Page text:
Facebook this week announced that it removed multiple Pages, Groups, and accounts on its social networking platforms tied to Russian actors intending to manipulate public opinion ahead of the election in Ukraine.

Of the four campaigns identified by the company, three of them originated in Russia. They appeared to function independently of each other and focused on current political issues and international relations.

One of the operations worked with 18 Facebook accounts, nine Pages, and three Groups. Its purpose was to shape the opinion of users in Ukraine by tackling topics like the country's relation with Russia and by criticizing the Ukrainian government.

Using fake accounts for fictitious personas, dead Ukrainian journalists and fake engagement tactics, the threat actors spent less than $100 to increase their presence on Facebook.e

"About 80,000 accounts followed one or more of these Pages, about 10 accounts joined at least one of these Groups," - Facebook states in its report.

Facebook discovered the accounts through an "internal investigation into suspected Russia-linked coordinated inauthentic behavior, ahead of the elections in Ukraine" and used public reporting and a fact-checking organization in the country.

“Poroshenko’s advisor is accused of organizing sex business in Europe.”

Another Ukraine-centered campaign with roots in both Russia and the Luhansk region of Ukraine and engaged in coordinated inauthentic behavior relied on 83 Facebook accounts, two Pages, 29 Groups, and five Instagram accounts.

Its goal was to distribute posts on topics like the military conflict in the Eastern part of the country, public figures, and current political issues.

"The people behind this activity used fake accounts to impersonate military members in Ukraine, manage Groups posing as authentic military communities, and also to drive people to off-platform sites." - Facebook

Headline: “Breaking: In the Bakhmutki area, the Armed Forces of Ukraine destroyed a car with peaceful citizens in it, using an anti-tank guided missile”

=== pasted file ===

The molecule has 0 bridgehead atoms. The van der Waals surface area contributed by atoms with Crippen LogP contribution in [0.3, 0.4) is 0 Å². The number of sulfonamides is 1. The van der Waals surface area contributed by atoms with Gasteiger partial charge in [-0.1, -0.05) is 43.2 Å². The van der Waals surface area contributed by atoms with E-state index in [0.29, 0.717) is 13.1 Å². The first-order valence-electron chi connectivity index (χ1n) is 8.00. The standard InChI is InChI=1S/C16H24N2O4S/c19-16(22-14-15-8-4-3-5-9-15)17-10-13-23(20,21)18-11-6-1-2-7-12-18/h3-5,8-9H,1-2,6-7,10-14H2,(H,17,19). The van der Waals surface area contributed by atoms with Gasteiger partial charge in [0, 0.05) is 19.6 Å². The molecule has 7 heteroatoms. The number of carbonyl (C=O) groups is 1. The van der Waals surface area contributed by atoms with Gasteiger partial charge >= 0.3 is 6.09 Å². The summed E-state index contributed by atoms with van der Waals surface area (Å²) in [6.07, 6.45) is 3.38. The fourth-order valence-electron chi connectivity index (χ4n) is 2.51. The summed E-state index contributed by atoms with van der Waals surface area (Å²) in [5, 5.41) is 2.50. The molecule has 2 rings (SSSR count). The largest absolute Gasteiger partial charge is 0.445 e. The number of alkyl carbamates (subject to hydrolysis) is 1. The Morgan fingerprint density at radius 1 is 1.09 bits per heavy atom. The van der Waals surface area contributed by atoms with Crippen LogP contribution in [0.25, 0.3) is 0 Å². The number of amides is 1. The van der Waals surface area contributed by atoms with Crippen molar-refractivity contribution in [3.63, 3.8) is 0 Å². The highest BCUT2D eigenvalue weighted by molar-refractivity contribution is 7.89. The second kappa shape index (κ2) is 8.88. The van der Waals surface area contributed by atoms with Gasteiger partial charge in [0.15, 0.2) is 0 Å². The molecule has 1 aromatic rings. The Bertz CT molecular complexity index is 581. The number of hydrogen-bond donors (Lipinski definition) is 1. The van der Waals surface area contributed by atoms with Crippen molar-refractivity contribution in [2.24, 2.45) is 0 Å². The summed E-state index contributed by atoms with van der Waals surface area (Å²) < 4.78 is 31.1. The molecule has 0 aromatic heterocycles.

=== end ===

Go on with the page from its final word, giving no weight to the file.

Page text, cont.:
Also the work of a Russian operator was a campaign originating in Thailand focusing mainly on geopolitical issues. The activity consisted of sharing divisive narratives and comments that related to Thai politics, criticizing the democracy activists in the country, the US-China relations, or the protests in Hong Kong.

Facebook discovered that such activity was coordinated by someone in Thailand but associated with a Moscow-based news outlet called New Eastern Outlook (https://journal-neo.org/), known to be sponsored by the Russian government.

The operation managed 12 Facebook accounts and 10 Pages, which gathered about 38,000 followers. Advertising on Facebook cost under $18,000.

However, the largest campaign engaged in inauthentic behavior that caught Facebook's eye was in Honduras and focused on domestic issues. The social networking platform removed 181 accounts and 1,488 Facebook Pages related to this operation.

The goal seems to have been increasing the president's popularity by creating positive content about his political persona.

Behind this performance were people that running social media for the government of Honduras, through accounts under false names and with stock images in the profile.


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